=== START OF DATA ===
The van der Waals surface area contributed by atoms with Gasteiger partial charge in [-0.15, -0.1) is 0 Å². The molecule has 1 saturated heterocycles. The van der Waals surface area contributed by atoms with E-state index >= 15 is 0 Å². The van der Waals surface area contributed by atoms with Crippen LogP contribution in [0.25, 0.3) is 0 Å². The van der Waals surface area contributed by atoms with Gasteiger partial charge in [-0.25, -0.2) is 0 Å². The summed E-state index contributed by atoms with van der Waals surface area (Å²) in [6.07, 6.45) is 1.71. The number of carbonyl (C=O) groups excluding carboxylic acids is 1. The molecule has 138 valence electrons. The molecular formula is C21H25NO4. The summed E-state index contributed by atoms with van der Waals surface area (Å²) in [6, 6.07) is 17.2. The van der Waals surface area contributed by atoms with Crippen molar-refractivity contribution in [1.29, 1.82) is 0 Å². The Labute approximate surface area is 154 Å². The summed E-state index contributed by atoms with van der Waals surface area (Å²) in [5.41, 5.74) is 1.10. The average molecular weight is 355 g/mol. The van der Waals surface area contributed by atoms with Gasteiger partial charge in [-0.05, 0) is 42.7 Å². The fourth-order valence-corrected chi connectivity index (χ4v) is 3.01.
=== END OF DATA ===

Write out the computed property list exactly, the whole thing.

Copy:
The van der Waals surface area contributed by atoms with Gasteiger partial charge in [-0.15, -0.1) is 0 Å². The molecule has 1 saturated heterocycles. The van der Waals surface area contributed by atoms with E-state index >= 15 is 0 Å². The van der Waals surface area contributed by atoms with Crippen LogP contribution in [0.25, 0.3) is 0 Å². The van der Waals surface area contributed by atoms with Gasteiger partial charge in [-0.25, -0.2) is 0 Å². The summed E-state index contributed by atoms with van der Waals surface area (Å²) in [6.07, 6.45) is 1.71. The number of carbonyl (C=O) groups excluding carboxylic acids is 1. The molecule has 138 valence electrons. The molecular formula is C21H25NO4. The summed E-state index contributed by atoms with van der Waals surface area (Å²) in [6, 6.07) is 17.2. The van der Waals surface area contributed by atoms with Crippen molar-refractivity contribution in [1.29, 1.82) is 0 Å². The Labute approximate surface area is 154 Å². The summed E-state index contributed by atoms with van der Waals surface area (Å²) in [5.41, 5.74) is 1.10. The average molecular weight is 355 g/mol. The van der Waals surface area contributed by atoms with Gasteiger partial charge in [-0.05, 0) is 42.7 Å². The fourth-order valence-corrected chi connectivity index (χ4v) is 3.01.